By: Abe Chong
Last year, sportswriter Vincent Thomas authored a fascinating ESPN story that detailed a phenomenon called “black protectionism,” a phrased originated by criminal law professor Katheryn Russell-Brown in the aftermath of the O.J. Simpson trial. In short, black protectionism describes how the collective black community generally defends famous black people who are accused of crimes or ethical wrongdoing. Lebron James, Michael Vick and Allen Iverson are mentioned as sports-specific examples who were defended or quickly forgiven by their community.
As an ethnic minority, that’s something I can relate to. In fact, Asian-Americans kind of have our collective community reaction for Asian athletes: it’s triggered when an Asian simply is good at their professional sport. When that happens, we completely flip out and puke out a bunch of Facebook wall posts and gChat status updates. I call it “Asian adulationism.” It most definitely applied to Yao Ming.
There really aren’t enough superstar Asians in the U.S. sports world for us to idolize, so it’s a kind of a big deal here in Riceland USA when one does well. And if an Asian sports star ever did get in trouble, I’d probably make up a bunch of excuses for him too. I’m secretly hoping for it: a tatted up, D-list dating, posse’d out, bad boy Asian superstar on the front pages. It’d be like we were breaking the street cred color barrier.
Although Yao Ming wasn’t a bad boy or Asian-American, he still played in the coolest, flashiest professional sports league in the world: the NBA. Not only that, he was at one point the best center — the most physical position — in the league. I personally loved the fact that he was a giant, dorky FOB (google it or ask an Asian if you don’t know this term) who routinely dominated on national television while rocking wicked bedhead.
It’s a big blow for Team NBA Asia, a group so small that I need to bring up some of the most obscure players ever. Yao is by far the brightest star on this team, but hopefully it won’t stay that way for long. Here’s a shout out to all my other fellow yellows who made it to the NBA, because even if they were scrubs that never sniffed playing time, we still rooted for them:
Wang Zhizhi was the first Chinese player in the NBA, and he left the league with per-game averages of 4.4 points in 9.2 minutes. He was a seven-foot softie who liked to shoot threes, and the Bay Area even tried to hold Wang Zhizhi Day when he first played the Warriors as a rookie with the Dallas Mavericks. Fail. He’s probably the worst NBA player to have had his own day, but at least he hit two big shots in a playoff game for the Mavs in 2002. So there’s that.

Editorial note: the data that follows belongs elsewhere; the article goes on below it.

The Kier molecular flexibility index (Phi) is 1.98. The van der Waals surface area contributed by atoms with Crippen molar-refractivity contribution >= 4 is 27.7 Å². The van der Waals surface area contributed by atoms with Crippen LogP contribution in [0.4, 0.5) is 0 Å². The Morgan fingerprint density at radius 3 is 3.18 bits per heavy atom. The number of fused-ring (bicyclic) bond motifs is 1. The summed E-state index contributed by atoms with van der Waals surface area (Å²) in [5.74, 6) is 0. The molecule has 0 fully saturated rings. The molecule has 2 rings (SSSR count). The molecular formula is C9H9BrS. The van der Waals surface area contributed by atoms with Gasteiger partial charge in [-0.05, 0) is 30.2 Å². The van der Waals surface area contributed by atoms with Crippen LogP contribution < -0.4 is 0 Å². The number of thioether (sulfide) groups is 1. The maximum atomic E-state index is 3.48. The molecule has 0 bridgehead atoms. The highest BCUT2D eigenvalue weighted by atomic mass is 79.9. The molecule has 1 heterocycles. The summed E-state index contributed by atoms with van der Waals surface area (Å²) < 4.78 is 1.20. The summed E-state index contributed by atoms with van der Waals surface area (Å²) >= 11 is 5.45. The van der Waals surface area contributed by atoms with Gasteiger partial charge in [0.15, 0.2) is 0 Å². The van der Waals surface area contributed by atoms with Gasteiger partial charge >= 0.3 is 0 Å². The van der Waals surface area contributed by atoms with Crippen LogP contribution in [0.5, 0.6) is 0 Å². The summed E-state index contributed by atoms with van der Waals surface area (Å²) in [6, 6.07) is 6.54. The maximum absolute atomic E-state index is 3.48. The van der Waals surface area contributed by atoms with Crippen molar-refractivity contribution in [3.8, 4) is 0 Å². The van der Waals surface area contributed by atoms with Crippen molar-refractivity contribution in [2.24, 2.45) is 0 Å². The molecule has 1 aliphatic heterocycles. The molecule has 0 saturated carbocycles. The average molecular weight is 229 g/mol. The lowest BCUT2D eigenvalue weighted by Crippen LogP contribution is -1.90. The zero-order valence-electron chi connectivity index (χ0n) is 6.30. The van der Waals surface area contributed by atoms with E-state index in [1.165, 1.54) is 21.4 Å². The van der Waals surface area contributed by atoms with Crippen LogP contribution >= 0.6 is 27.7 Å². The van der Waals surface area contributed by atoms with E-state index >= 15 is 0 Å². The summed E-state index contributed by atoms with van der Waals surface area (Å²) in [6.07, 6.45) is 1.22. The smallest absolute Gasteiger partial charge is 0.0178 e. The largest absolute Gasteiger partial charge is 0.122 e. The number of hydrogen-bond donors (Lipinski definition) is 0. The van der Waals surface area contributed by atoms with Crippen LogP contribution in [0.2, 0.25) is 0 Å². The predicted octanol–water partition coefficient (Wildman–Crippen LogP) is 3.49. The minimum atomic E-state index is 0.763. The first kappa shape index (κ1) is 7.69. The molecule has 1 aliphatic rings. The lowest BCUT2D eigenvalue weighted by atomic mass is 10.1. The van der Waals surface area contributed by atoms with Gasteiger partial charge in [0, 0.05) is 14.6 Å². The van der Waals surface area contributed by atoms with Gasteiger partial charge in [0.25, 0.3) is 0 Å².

The second Chinese NBA player, Mengke Bateer, gets a mention because of his completely awesome nickname: Dinosaur. Science has proven time and time again the awesome-ness of dinos. Unfortunately, the nickname was not created because the big man played like a thunderous lizard in the paint — it’s because he was huge and ridiculously slow. Fun fact: he’s from Mongolia, which explains his weird name, even by Asian standards.
Ha Seung-Jin holds a special place for me since he’s Korean. The 7-3 big man was even slower than Bateer, extremely clumsy and as athletic as mold. His biggest accomplishment was fighting Nenzad Sinanovic — a fellow international nobody and Blazers teammate — in practice. Oregonian columnist John Canzano goes further in detail in a 2008 interview, stating that Ha started screaming “I’ll sue! I’ll sue!” after getting clocked by Sinanovic a few times. Thanks for setting back our street cred ten years man.
Then there’s Yi Jianlian, who intrigued the Asian NBA fans because he was an athletic seven-footer who liked to dunk and actually seemed pretty hip. A 2007 article by the New York Times titled “The N.B.A and China Hope They’ve Found the Next Yao” described Yi as a young man “listening to hip hop…wearing Seven jeans and Sean John shirts and growing up playing pickup basketball…” All of which is cool except for the fact that under no circumstances can an Asian dude really pull off a Sean John shirt. Yi still really hasn’t seemed to adjust to the physicality of the NBA, or maybe he’s just not as good as hyped.
Of course Bay Area product Jeremy Lin needs to be acknowledged. Amongst Asian-Americans, Lin created the biggest stir. He’s a point guard — the coolest position in the NBA — and a fully homegrown product of ‘Merica. The Harvard kid exploded for some big games in college, and then made a stir in the summer leagues as an undrafted rookie. Lin’s Youtube clip of him going head to head against John Wall in the Vegas summer league has been immortalized by Asians around the country, spurring me to be one of the seven people in the country to pre-order his Warriors jersey.
It’s just too bad that he’s failed to capture the title of The Great Yellow Hope: The Warriors sent the hometown hero down to the D-League a few times and he’s been collecting DNP-CDs like they’re going out of style. Let’s hope he bounces back.
Last but not least, Yuta Tabuse, a 5-9 Japanese point guard, gets props simply because he’s kind of a legend for hardcore Asian fans. Described as a ball-handling wizard — one of the most badass things a player can be — Tabuse toiled endlessly on summer league teams, pre-season practice squads, and D-League teams for years. He had his moment when he made the Suns’ opening night roster in 2004 and scored seven points in his first NBA game. He now plays in Japan, but here’s to a little guy who fought the good fight.